2:45-3:15: Commute home to login remotely to my second job. Yes I have a second job. I receive a teacher’s salary. Enough said. I usually call my husband during this commute and spend at least part of this time catching up with his day. I also may use this time to check in with the goddess (my mother) who has picked up my children from school and is preparing them for afternoon activities and getting homework done. I almost always grab a cup of coffee along the way.

3:30-7:30: First, I assess the work that must be completed for my second job. Most of it is not time sensitive and I’ll push it off until later in the evening. On the rare occasions that it is time sensitive I’ll spend my afternoon getting it done, relying on my mother to help me with my kids’ afternoon commitments. If, however, I can push the work and IF my kids’ commitments are a little later in the afternoon/evening, I’ll grab a 30 minute run either outside or at the gym. I MUST take advantage of this time at least a few times a week. It’s essential to my mental health and overall well-being.

The rest of the afternoon and early evening is spent picking up, dropping off, and picking up my children at their various lessons and practices. Some seasons are busier than others depending on the sport being played. Soccer is our biggest nemesis and my girls all play fall and spring soccer. I’ve discovered that as the girls have gotten older the demands on our time (and my gas tank) have increased exponentially.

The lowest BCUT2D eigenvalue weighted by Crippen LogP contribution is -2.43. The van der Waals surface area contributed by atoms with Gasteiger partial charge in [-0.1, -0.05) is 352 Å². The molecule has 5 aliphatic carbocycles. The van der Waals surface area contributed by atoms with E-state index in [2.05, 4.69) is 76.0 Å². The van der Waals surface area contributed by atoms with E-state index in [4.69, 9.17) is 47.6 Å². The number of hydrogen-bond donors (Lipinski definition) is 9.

At some point in between the taxi service I squeeze in dinner prep and cooking and we eventually all eat. Confession: We do not eat a family dinner around the table during the week. My husband usually works until at least 7 and my children are often out at different times finishing up a practice. So we eat when we can. It is what it is. I also squeeze in a basic pick-up of the house, maybe throw in a load of laundry, and help at least one child with some homework because it didn’t get done at my mother’s before lessons/practices started.

7:30 PM: Assess the cleanliness of my children and decide who needs to shower/bathe. Greet my husband and watch him heat up his dinner and plop himself in front of the TV until bed. Now…to be fair…he works a very physical job outside and he usually does this for ten or eleven hours a day. He’s filthy and tired so he sits while I do the evening routine. It is a battle I do not pick. But…I often want to just sit too as I’m usually mentally exhausted so this tends to be the hardest part of my day. I must maintain patience and stamina as I get my three tired kids bathed and in bed (while usually negotiating peace between them at least twice).

8:30 PM: Sit with husband in front of the TV. If I have work to finish my laptop joins us and I plow through it. Get up and put the laundry I threw into the wash while making dinner into the dryer. Sit. Get up and put away anything perishable in the kitchen and stack dishes/pans in the sink. Sit. Get up and convince someone to PLEASE just go to bed. Sit.

10:00 PM: Wander back upstairs, briefly consider ironing my clothes for tomorrow, reject the idea, and bed.